In an operation dubbed #OpSaveTheArctic, thousands of employee email addresses and passwords from five of the world’s prominent oil companies said to be drilling in the Arctic were released last Friday by a hacker claiming association to the Anonymous collective, in support of the Greenpeace “Save the Arctic” campaign.
As reported by The Moscow Times this morning:
“Hacker group Anonymous said it had successfully hacked into the servers of five oil and gas companies operating in the Arctic, includingand Rosneft, posting hundreds of company email addresses and passwords online.
In a statement posted on the website Pastebin.com, the group said it had acted in support of environmental organization Greenpeace and that organization’s drive to cease oil and gas drilling on the Arctic shelf. The group emphasized that it did not work in concert with Greenpeace, but only in its support.”
The statement was written by the Twitter user @le4ky. The action is said to support Greenpeace’s Save the Arctic campaign, which features a petition for signatures that will be used to lobby world political leaders and the United Nations to “demand a global deal to protect the Arctic.”
The leak was retweeted by prominent Anonymous Twitter accounts, further disseminating the information through the social media venue.
An earlier Pastebin post on June 26th outlined the hacker’s stated motive for the attack.
“The energy companies that caused the Arctic to melt in the first place are looking to profit from the disappearing ice. They want to open up a new oil frontier to get at a potential 90 billion barrels of oil. That’s a lot of money to them, but it’s only three years’ worth of oil to the world. Previously classified government documents say dealing with oil spills in the freezing waters is “almost impossible” and inevitable mistakes would shatter the fragile Arctic environment. We’ve seen the extreme damage caused by the Exxon Valdez and Deepwater Horizon disasters – we cannot let this happen in the Arctic.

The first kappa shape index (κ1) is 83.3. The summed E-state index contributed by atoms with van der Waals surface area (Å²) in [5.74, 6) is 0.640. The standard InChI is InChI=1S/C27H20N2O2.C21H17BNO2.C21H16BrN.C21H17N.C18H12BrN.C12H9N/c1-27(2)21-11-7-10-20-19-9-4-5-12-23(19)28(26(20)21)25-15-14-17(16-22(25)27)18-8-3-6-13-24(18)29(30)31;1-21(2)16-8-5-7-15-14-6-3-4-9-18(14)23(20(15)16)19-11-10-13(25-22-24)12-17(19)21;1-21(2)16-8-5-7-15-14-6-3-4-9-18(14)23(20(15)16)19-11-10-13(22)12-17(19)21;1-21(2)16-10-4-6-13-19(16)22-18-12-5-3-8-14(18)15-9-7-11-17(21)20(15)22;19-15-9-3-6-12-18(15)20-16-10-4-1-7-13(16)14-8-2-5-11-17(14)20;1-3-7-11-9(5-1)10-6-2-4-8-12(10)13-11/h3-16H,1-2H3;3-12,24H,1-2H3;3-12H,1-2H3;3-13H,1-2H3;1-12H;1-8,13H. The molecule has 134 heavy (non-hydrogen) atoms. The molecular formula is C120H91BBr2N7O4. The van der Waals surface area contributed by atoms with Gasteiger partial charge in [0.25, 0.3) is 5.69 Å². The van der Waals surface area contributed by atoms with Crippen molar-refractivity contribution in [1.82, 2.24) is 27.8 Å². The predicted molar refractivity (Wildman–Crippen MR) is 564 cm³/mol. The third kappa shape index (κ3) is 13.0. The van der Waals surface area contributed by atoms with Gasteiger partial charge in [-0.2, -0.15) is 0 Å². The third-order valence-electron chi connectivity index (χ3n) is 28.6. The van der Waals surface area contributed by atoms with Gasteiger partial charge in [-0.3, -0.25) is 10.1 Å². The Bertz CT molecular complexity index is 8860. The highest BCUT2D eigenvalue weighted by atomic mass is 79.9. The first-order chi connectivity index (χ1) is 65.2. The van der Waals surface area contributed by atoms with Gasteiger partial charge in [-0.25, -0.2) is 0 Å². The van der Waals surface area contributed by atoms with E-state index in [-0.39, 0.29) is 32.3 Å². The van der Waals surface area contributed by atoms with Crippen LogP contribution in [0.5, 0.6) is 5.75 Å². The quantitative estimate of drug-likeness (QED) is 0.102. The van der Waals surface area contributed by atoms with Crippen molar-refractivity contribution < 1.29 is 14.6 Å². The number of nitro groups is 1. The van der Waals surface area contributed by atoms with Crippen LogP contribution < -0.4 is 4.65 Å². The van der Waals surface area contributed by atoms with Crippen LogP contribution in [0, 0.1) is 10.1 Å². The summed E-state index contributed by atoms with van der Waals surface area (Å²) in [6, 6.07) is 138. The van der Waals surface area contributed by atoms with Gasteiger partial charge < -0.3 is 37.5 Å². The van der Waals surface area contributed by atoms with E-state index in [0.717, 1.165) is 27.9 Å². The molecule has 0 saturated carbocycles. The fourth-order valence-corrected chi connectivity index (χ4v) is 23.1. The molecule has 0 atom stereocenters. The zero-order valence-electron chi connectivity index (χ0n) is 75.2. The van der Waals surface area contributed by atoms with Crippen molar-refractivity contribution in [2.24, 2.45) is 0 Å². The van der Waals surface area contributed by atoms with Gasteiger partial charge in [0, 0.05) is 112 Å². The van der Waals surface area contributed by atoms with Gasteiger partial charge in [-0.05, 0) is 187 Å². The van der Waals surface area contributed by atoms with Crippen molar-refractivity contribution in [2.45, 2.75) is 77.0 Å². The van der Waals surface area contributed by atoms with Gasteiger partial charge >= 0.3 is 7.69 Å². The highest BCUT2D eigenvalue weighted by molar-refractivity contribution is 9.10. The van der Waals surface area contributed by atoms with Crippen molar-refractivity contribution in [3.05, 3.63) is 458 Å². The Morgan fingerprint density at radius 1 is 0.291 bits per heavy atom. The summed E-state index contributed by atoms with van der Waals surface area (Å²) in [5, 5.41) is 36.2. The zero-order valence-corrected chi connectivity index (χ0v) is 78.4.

To drill in the Arctic, oil companies have to drag icebergs out the way of their rigs and use giant hoses to melt floating ice with warm water. If we let them do this, a catastrophic oil spill is just a matter of time. “
This gave rise to #OpSaveTheArctic put forward by Anonymous.
1). Exxon Mobil Corporation
2). Shell Petrochemical Corp.
3). BP Global – British multinational oil and gas company
4). Gazprom Corporation
5). Rosneft Petroleum Corp. – Russia
[*]Phase-1 of #OpSaveTheArctic has been carried out.
Target – Exxon Mobil Corporation
To show our support to the cause, just after the employees of Exxon where [sic] hacked, we used their email ids to sign the petition at http://www.savethearctic.org.
We suggest you to do the same, Please sign the petition at the above mentioned site.
The latest Pastebin page posted on Friday, July 13th also includes this statement:
Similar to #OpSaveTheArctic – Phase I, the listed targets where [sic] breached and as a punishment, the employee accounts of the concerned Corporations where [sic] used to sign the petition at http://www.savethearctic.org.
It appears that email addresses obtained in both phases of the #OpSaveTheArctic hacking incidents have been used to sign the Greenpeace “Save the Arctic” petition. The statement from Friday’s Pastebin post indicates that a total of 96,176 signatures have been contributed to date to the “Save the Arctic” petition using the leaked employee email addresses.
Phase I of #OpSaveTheArctic included more detailed information about the leaked employee email accounts obtained from the target oil companies. Apparently, the hacker who posted the leaked account information had not foreseen the unintended consequences of such an action – the latest post for Phase II indicates that “the [Phase I] leaked account details where [sic] used for phishing attacks, so in this paste only few account details are released.”
It is not yet known whether Greenpeace has responded to the news of Friday’s leak, and whether the action by the Anonymous hacker or hackers will invalidate the “Save the Arctic” petition altogether. My suspicion is that the hacker or hackers are likely completely unaware of the fact that their actions have probably inflicted far more damage than help to the cause they intended to support.
This is a recurring problem for Anonymous as a collective, which in turn negatively impacts innocent private citizens and organizations who fall victim to the actions of poorly thought out decisions.